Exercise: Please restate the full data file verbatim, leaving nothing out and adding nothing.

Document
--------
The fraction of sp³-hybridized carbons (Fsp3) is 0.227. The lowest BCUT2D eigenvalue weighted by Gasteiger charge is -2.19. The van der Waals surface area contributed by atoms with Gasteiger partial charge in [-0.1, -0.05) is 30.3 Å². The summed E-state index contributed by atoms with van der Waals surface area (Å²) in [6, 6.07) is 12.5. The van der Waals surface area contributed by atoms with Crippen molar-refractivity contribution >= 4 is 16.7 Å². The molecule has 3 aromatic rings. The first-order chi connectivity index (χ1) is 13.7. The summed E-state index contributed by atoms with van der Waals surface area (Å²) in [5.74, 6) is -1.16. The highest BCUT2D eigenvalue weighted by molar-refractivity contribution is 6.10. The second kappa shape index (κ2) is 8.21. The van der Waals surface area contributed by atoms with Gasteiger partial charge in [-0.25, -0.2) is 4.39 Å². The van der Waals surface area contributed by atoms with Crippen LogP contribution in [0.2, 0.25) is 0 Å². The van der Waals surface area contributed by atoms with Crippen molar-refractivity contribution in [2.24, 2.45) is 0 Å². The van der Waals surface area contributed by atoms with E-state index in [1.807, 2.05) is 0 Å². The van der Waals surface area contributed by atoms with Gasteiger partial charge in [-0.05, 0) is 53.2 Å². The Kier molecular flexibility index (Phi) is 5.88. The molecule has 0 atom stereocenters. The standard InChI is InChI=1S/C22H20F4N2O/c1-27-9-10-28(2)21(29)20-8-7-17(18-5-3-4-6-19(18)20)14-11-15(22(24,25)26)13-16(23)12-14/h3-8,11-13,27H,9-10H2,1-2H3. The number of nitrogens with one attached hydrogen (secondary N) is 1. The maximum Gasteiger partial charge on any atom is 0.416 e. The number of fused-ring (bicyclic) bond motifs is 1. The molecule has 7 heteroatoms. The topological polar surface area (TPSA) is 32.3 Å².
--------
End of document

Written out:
The fraction of sp³-hybridized carbons (Fsp3) is 0.227. The lowest BCUT2D eigenvalue weighted by Gasteiger charge is -2.19. The van der Waals surface area contributed by atoms with Gasteiger partial charge in [-0.1, -0.05) is 30.3 Å². The summed E-state index contributed by atoms with van der Waals surface area (Å²) in [6, 6.07) is 12.5. The van der Waals surface area contributed by atoms with Crippen molar-refractivity contribution >= 4 is 16.7 Å². The molecule has 3 aromatic rings. The first-order chi connectivity index (χ1) is 13.7. The summed E-state index contributed by atoms with van der Waals surface area (Å²) in [5.74, 6) is -1.16. The highest BCUT2D eigenvalue weighted by molar-refractivity contribution is 6.10. The second kappa shape index (κ2) is 8.21. The van der Waals surface area contributed by atoms with Gasteiger partial charge in [-0.25, -0.2) is 4.39 Å². The van der Waals surface area contributed by atoms with Crippen LogP contribution in [0.2, 0.25) is 0 Å². The van der Waals surface area contributed by atoms with Crippen molar-refractivity contribution in [2.24, 2.45) is 0 Å². The van der Waals surface area contributed by atoms with E-state index in [1.807, 2.05) is 0 Å². The van der Waals surface area contributed by atoms with Gasteiger partial charge in [-0.05, 0) is 53.2 Å². The Kier molecular flexibility index (Phi) is 5.88. The molecule has 0 atom stereocenters. The standard InChI is InChI=1S/C22H20F4N2O/c1-27-9-10-28(2)21(29)20-8-7-17(18-5-3-4-6-19(18)20)14-11-15(22(24,25)26)13-16(23)12-14/h3-8,11-13,27H,9-10H2,1-2H3. The number of nitrogens with one attached hydrogen (secondary N) is 1. The maximum Gasteiger partial charge on any atom is 0.416 e. The number of fused-ring (bicyclic) bond motifs is 1. The molecule has 7 heteroatoms. The topological polar surface area (TPSA) is 32.3 Å².